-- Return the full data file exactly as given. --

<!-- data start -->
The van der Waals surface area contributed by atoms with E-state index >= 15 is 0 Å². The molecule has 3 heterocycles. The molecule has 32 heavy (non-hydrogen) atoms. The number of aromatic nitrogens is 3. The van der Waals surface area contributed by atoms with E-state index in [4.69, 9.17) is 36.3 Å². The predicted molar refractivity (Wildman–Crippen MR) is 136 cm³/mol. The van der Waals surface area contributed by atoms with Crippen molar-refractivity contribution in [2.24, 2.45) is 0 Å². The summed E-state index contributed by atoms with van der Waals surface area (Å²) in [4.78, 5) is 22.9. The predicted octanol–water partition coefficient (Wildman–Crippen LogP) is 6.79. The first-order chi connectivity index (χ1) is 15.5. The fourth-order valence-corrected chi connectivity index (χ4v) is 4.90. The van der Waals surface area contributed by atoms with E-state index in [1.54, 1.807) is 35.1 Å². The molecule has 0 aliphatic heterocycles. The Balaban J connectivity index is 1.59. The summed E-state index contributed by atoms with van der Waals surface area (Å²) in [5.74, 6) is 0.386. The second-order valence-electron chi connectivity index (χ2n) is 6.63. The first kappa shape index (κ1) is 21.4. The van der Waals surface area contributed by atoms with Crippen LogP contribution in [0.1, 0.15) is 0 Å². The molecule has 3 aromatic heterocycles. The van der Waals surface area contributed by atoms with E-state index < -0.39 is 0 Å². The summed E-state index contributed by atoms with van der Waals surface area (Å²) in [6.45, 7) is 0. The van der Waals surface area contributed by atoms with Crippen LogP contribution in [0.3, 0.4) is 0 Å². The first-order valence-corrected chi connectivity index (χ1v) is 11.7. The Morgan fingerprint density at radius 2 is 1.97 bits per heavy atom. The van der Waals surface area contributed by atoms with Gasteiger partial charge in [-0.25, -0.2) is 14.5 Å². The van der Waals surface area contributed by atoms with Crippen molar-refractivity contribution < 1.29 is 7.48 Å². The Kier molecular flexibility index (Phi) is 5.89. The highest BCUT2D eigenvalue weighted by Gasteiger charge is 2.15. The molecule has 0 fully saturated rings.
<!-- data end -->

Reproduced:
The van der Waals surface area contributed by atoms with E-state index >= 15 is 0 Å². The molecule has 3 heterocycles. The molecule has 32 heavy (non-hydrogen) atoms. The number of aromatic nitrogens is 3. The van der Waals surface area contributed by atoms with E-state index in [4.69, 9.17) is 36.3 Å². The predicted molar refractivity (Wildman–Crippen MR) is 136 cm³/mol. The van der Waals surface area contributed by atoms with Crippen molar-refractivity contribution in [2.24, 2.45) is 0 Å². The summed E-state index contributed by atoms with van der Waals surface area (Å²) in [4.78, 5) is 22.9. The predicted octanol–water partition coefficient (Wildman–Crippen LogP) is 6.79. The first-order chi connectivity index (χ1) is 15.5. The fourth-order valence-corrected chi connectivity index (χ4v) is 4.90. The van der Waals surface area contributed by atoms with E-state index in [1.54, 1.807) is 35.1 Å². The molecule has 0 aliphatic heterocycles. The Balaban J connectivity index is 1.59. The summed E-state index contributed by atoms with van der Waals surface area (Å²) in [5.74, 6) is 0.386. The second-order valence-electron chi connectivity index (χ2n) is 6.63. The first kappa shape index (κ1) is 21.4. The van der Waals surface area contributed by atoms with Crippen LogP contribution in [0.1, 0.15) is 0 Å². The molecule has 3 aromatic heterocycles. The van der Waals surface area contributed by atoms with E-state index < -0.39 is 0 Å². The summed E-state index contributed by atoms with van der Waals surface area (Å²) in [6.45, 7) is 0. The van der Waals surface area contributed by atoms with Crippen LogP contribution in [0.3, 0.4) is 0 Å². The first-order valence-corrected chi connectivity index (χ1v) is 11.7. The Morgan fingerprint density at radius 2 is 1.97 bits per heavy atom. The van der Waals surface area contributed by atoms with Gasteiger partial charge in [-0.25, -0.2) is 14.5 Å². The van der Waals surface area contributed by atoms with Crippen molar-refractivity contribution < 1.29 is 7.48 Å². The Kier molecular flexibility index (Phi) is 5.89. The highest BCUT2D eigenvalue weighted by Gasteiger charge is 2.15. The molecule has 0 fully saturated rings.